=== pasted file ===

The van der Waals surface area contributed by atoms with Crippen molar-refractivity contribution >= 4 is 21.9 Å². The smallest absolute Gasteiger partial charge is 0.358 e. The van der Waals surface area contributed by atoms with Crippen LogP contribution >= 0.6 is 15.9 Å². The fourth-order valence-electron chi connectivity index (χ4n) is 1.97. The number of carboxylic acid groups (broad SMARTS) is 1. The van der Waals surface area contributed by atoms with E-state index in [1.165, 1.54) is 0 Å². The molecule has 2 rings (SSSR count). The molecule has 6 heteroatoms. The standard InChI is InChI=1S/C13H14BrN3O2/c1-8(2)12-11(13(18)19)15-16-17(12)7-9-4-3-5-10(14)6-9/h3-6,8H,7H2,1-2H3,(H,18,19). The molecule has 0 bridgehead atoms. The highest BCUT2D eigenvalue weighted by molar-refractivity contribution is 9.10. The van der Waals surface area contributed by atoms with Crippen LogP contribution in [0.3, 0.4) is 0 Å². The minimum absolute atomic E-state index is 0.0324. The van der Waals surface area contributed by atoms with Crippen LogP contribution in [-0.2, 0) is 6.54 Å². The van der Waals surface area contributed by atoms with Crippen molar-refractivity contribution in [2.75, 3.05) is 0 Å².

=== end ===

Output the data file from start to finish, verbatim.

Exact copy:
The van der Waals surface area contributed by atoms with Crippen molar-refractivity contribution >= 4 is 21.9 Å². The smallest absolute Gasteiger partial charge is 0.358 e. The van der Waals surface area contributed by atoms with Crippen LogP contribution >= 0.6 is 15.9 Å². The fourth-order valence-electron chi connectivity index (χ4n) is 1.97. The number of carboxylic acid groups (broad SMARTS) is 1. The van der Waals surface area contributed by atoms with E-state index in [1.165, 1.54) is 0 Å². The molecule has 2 rings (SSSR count). The molecule has 6 heteroatoms. The standard InChI is InChI=1S/C13H14BrN3O2/c1-8(2)12-11(13(18)19)15-16-17(12)7-9-4-3-5-10(14)6-9/h3-6,8H,7H2,1-2H3,(H,18,19). The molecule has 0 bridgehead atoms. The highest BCUT2D eigenvalue weighted by molar-refractivity contribution is 9.10. The van der Waals surface area contributed by atoms with Crippen LogP contribution in [0.3, 0.4) is 0 Å². The minimum absolute atomic E-state index is 0.0324. The van der Waals surface area contributed by atoms with Crippen LogP contribution in [-0.2, 0) is 6.54 Å². The van der Waals surface area contributed by atoms with Crippen molar-refractivity contribution in [2.75, 3.05) is 0 Å².